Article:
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Examiner
  • Ted Stillwell's Portraits of the Past: Can I show it to Bess?

  • I guess you could probably say I was born an artist. My older sister, Margie, started me out on crayons pretty young. I think I was 7 when I made my first quarter peddling my artwork, and was immediately hooked – I’ve been trying to peddle my artwork ever since.

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  • I guess you could probably say I was born an artist. My older sister, Margie, started me out on crayons pretty young. I think I was 7 when I made my first quarter peddling my artwork, and was immediately hooked – I’ve been trying to peddle my artwork ever since.
    During my high school years, I had the desire to be an architect and my fine arts credits were taken up with mechanical drawing and drafting classes. But I had room for one elective in my sophomore year, so I signed up for Art-I, which was all fun and games for me. Our teacher was Virginia Jennings, and one day she decided we were all going over and sit in the yard across the street from the Truman Home and we were all going to draw the house. She cautioned us though, that this was not to be a play period. “Anyone who does not turn in a completed drawing of the Truman Home at the end of class would receive a zero for the day,” she said.
    Being a born artist with an intense interest in architecture, this was a breeze for me. I took my straight edge and laid out the house and filled in the details long before the end of class. I was in the process of lying in the shrubbery when none other than Harry Truman himself drove out of the drive on the south side of the house and pulled up to the curb in front of us on the wrong side of the road, no less, and stopped. “Drawing the house, are you kids?” The whole class responded with “Yes sir,” or “Hi Mr. Truman!” and some even said “Hi Harry!” I simply held up my nearly complete picture of the Truman Home and he immediately made direct eye contact with me. “Bring that down here so I can see it.”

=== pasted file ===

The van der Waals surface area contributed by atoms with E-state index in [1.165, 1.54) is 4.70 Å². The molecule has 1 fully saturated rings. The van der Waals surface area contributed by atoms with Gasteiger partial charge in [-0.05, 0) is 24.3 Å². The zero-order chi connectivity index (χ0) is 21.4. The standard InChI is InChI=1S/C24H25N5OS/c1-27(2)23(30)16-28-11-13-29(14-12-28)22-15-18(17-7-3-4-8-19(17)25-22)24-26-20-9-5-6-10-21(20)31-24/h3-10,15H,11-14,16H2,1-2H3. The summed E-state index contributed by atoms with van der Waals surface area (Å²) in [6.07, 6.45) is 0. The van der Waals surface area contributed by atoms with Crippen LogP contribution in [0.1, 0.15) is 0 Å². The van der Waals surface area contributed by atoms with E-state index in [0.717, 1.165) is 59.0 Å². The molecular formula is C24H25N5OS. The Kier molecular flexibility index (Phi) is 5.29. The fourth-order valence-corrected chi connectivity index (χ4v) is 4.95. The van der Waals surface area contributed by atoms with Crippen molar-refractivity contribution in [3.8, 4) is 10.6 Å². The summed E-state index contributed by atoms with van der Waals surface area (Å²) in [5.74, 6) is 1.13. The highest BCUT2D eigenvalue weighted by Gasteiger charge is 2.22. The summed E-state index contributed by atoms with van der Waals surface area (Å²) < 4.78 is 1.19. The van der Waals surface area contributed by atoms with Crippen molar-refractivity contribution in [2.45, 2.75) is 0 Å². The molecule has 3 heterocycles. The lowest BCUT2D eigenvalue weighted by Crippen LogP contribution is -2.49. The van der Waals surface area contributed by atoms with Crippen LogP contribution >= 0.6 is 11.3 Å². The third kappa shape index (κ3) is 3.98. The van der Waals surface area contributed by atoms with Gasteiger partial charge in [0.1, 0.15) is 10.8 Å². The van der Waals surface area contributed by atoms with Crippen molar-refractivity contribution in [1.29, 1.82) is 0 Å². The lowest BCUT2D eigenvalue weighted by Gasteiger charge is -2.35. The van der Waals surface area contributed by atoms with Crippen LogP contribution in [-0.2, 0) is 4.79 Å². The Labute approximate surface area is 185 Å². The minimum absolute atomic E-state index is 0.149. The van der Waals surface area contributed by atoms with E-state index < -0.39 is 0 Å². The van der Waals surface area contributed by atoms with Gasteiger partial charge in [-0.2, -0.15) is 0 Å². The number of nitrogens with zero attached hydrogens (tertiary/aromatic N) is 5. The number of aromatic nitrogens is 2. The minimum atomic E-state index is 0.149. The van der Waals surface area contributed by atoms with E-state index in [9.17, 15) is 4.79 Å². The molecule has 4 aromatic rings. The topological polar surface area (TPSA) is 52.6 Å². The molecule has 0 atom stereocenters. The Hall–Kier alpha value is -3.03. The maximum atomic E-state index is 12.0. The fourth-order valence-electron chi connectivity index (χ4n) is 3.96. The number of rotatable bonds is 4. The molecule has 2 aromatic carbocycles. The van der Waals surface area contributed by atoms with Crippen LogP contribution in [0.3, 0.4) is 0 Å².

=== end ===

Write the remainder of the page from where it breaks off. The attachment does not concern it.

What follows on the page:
I turned around and looked at Miss Jennings and she had a very stern look on her face, as if to say you had better be on your best behavior, and then nodded her head yes. So, I eagerly jumped up and ran down that terrace and handed him my picture.
    Now, Mr. Truman was always diplomatic and courteous whenever he was talking to the public, and especially when he was interacting with children. And, I’m sure he was just being complimentary, but he said, “Well I do believe this is the best drawing of the house I have ever seen, do mind if I keep it so I can show it to Bess, and here, sign your name to it for her.”
    Once again, I turned and looked at Miss Jennings, and she still had that very stern look on her face. I turned back to Mr. Truman and said, “It would be an honor sir,” and I whipped out my pencil and signed it for him. As luck would have it though, I never had a completed piece of artwork to hand in and Jennings gave me a zero.
    Page 2 of 2 - The next day after class I was standing beside her desk and told her I didn’t think it was fair for her to give me a zero because, after all, I did draw the Truman Home. Well, she agreed with me and said she would remove the zero, but she added, “I knew this would get your attention, you have so much artistic potential, and you are just slacking off in this classroom. I believe you need to apply yourself a little better. In fact, I think you need to also take Art II and Art III before you graduate.” Which of course, I was unable to do because of my architectural ambitions.
    Ted W. Stillwell is available to speak before any club, church, civic, senior, or school groups. To reach Ted W. Stillwell, send an email to teddystillwell@yahoo.com or call him at 816-252-9909.
     
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